Below is a list of WAYS 102 Seminars that will be offered in Spring 2021.
This course examines city life in Africa since 1900 c.e. Africa is the world’s fastest-urbanizing continent, which means the western world’s tendency to focus on rural villages, safaris, or lions is missing what’s really happening, from malls to traffic jams to middle class suburbs. We’ll look at the evolution of cities, portrayals of urban life, and examine issues some of Africa’s biggest cities (including Lagos, Johannesburg, and Cairo) have been facing.
Have you ever wondered how we learn, on our journey from infancy to adulthood? Mary Shelley's 1818 classic Frankenstein explored those questions through the monster brought to life by Dr. Frankenstein. How can the ways the monster learned help us understand how we learn? Join us to explore, write, and research about nature vs. nurture, and the many elements that make up our "education," from books we read to family relationships to mentors and teachers.
If you could create the perfect liberal arts degree program here at SUNY Potsdam, would you include mandatory General Education? Yes? No? Maybe? Could you effectively persuade others to adopt your position? Join us as we analyze the skills and techniques of published writers who have addressed this question, and as we work on honing our own persuasive writing skills.
Who were the mysterious Maya? Did they really predict the end of the world? Why did they make those magnificent pyramids, observatories, and temples? Better yet, who are the Maya, and what does it mean to be Maya in a globalized world today? In this course you’ll be introduced to the modern Maya as recipients of one of the most important cultural legacies of the history of Mesoamerica and learn about ancient and modern mysteries surrounding this fascinating civilization.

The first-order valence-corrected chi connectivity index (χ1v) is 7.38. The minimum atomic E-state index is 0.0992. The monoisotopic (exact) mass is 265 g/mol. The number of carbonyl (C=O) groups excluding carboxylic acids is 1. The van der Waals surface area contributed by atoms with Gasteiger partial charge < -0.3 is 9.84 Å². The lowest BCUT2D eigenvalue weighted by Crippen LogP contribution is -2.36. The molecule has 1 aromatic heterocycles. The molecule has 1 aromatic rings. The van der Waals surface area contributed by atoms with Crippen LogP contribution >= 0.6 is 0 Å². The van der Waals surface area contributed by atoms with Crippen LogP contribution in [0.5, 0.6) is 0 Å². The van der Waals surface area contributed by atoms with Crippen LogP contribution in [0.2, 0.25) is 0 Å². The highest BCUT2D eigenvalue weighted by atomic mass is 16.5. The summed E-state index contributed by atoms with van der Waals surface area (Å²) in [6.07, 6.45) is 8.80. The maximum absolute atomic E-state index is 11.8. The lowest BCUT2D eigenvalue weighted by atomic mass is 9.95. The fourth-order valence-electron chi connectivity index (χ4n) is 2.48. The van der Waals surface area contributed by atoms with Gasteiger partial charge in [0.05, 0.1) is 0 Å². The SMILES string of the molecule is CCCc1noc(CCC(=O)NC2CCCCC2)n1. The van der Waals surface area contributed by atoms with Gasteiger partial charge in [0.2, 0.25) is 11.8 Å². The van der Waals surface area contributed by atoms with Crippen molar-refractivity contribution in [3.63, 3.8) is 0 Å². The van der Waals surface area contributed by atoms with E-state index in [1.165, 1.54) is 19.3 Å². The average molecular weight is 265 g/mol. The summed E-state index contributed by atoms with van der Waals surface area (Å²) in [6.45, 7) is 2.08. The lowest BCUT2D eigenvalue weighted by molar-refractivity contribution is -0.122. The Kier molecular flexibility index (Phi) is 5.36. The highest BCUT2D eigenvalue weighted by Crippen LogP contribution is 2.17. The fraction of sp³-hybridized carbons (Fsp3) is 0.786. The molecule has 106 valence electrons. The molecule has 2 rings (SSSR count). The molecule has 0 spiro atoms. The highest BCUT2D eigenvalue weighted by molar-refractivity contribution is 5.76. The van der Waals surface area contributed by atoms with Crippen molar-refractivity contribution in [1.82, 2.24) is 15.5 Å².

Do women of color or women with disabilities face different hurdles than women who do not share those identities? How have women fought against multi-layered discrimination? Intersectional feminists recognize the complexity of identity and the need to address interlocking systems of privilege and oppression. This course uses readings from a variety of disciplines to explore origins, current issues, and future directions of intersectional feminist activism.
From American colonialism to the present, stereotypical teacher identities reveal the political contexts of contemporary education. Discover these identities in popular culture, media, archives, literature, policy, and research. Develop strategies to write persuasively about who teachers need to be to stand up for equitable education and justice for all.
As we move into the twenty-first century, we face an ever-increasing array of new possibilities for human potential, both positive and negative. In this course, we will examine and discuss a range of texts, from the 14th to the 21st century, and consider how these texts envision humanity and its interactions with the nonhuman. Your writing in this class will engage with these texts to consider the ways that literature can help us think through the complexities of “post-human” existence and revise our understanding of human/nonhuman boundaries.
This course examines the rise and fall of the warrior or samurai elite during Japan’s Tokugawa period (1603-1868). How did they emerge? How did they gain, maintain, and lose power? Using art, laws, and literature, we explore the period’s political, cultural, and intellectual currents that shaped the role and image of the samurai class.
This course investigates both current and past theories surrounding wellness: everything from strange workout machines to dog petting to meditation and outdoor therapies. We will explore different kinds of resources, including articles and advertisements, for you to critically analyze, evaluate, and respond to in writing. What really works versus what’s pure novelty? After research and discovery, you will develop a proposal for an innovative campus/community wellness program for a college just like ours to adopt.